Autonomous schools win lawsuit to keep special qualifications
Two private high schools in Seoul won a lawsuit Thursday filed against the Seoul education office for taking away their autonomous high school qualifications.
The Seoul Administrative Court on Thursday ruled in favor of Pai Chai High School and Sehwa High School and accepted their request to cancel the Seoul Metropolitan Education Office's decision in 2019 to disqualify them as autonomous schools. The two schools filed the lawsuit in August 2019.
Autonomous high schools maintain financial independence from the government and in return are granted more freedom in picking students, creating their curriculum and charging tuition.
In July 2019, the Seoul Metropolitan Education Office evaluated 13 autonomous high schools nationwide and disqualified 10 institutions, including eight located in Seoul.
Following their disqualifications, the 10 schools filed injunctions to the administrative court and started lawsuits to restore their status. All 10 schools won their injunctions and are currently continuing their operations as autonomous schools.
In December last year, Haeundae High School in Busan won its lawsuit and restored its status as an autonomous school. Pai Chai and Sehwa won their cases on Thursday, and the remaining seven schools will soon have their rulings.
The Seoul Administrative Court ruled that the education office abused its discretionary power when it used new evaluation standards to strip the schools of their qualifications.
"There was no critical reason that serves the public interest to shut down the autonomous high school system or to radically change the operation standards of autonomous high schools, but the education office substantially changed the evaluation standards, applied them retrospectively and disqualified them," the court said. "It was abuse of discretionary power."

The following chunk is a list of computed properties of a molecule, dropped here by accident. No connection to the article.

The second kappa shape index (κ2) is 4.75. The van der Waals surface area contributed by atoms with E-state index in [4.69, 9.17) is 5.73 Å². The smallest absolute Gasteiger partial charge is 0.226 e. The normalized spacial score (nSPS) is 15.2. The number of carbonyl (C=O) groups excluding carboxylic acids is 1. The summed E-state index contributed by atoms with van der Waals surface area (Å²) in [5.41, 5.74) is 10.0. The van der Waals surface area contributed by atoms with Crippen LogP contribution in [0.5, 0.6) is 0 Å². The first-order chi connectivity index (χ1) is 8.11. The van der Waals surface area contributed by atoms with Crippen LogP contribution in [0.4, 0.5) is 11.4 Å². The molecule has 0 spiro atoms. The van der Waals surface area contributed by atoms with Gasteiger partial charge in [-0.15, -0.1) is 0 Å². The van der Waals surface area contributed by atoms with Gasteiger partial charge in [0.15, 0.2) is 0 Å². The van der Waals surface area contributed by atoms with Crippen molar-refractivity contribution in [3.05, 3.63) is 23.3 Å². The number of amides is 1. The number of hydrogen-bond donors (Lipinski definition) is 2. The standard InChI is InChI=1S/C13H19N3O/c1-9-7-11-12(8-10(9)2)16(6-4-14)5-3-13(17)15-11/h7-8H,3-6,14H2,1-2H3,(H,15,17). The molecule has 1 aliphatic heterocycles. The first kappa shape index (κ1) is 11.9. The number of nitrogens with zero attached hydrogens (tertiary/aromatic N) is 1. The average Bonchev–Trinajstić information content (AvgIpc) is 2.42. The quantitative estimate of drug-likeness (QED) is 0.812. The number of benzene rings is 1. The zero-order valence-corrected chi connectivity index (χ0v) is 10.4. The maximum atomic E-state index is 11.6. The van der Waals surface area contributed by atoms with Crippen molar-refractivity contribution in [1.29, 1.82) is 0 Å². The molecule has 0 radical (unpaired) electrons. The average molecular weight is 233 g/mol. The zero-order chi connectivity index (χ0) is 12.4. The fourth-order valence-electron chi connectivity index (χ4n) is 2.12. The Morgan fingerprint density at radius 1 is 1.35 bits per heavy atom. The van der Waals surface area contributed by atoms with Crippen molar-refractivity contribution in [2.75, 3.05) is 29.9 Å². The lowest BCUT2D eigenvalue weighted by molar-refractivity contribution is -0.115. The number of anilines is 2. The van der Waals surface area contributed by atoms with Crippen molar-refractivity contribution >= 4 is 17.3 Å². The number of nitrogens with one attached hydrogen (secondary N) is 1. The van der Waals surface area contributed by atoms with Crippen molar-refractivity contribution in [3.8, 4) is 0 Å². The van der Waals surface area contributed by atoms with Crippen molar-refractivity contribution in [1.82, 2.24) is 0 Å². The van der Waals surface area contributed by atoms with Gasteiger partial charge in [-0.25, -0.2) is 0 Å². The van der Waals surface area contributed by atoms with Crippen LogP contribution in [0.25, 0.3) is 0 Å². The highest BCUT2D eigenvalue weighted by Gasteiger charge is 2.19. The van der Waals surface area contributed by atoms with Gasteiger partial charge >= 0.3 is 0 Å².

The Association of Autonomous High Schools in Seoul welcomed the ruling, but the Seoul Metropolitan Education Office said it will appeal the court's decision in favor of Pai Chai and Sehwa.
"It is a ruling that goes against our efforts to normalize public education," said Cho Hee-yeon, superintendent of Seoul Metropolitan Office of Education. "We will immediately appeal."
Cho, who has been pushing for strong educational reform against elitism, also said he expects a more progressive judgement from the court in the remaining lawsuits.
Disqualified schools have complained that the education office used unfair standards when it conducted the evaluation in 2019. Although the process was to review the schools' performances for the past five years, the office presented new standards just four months before the evaluation and applied them to assess the whole five-year records.
BY SER MYO-JA [firstname.lastname@example.org]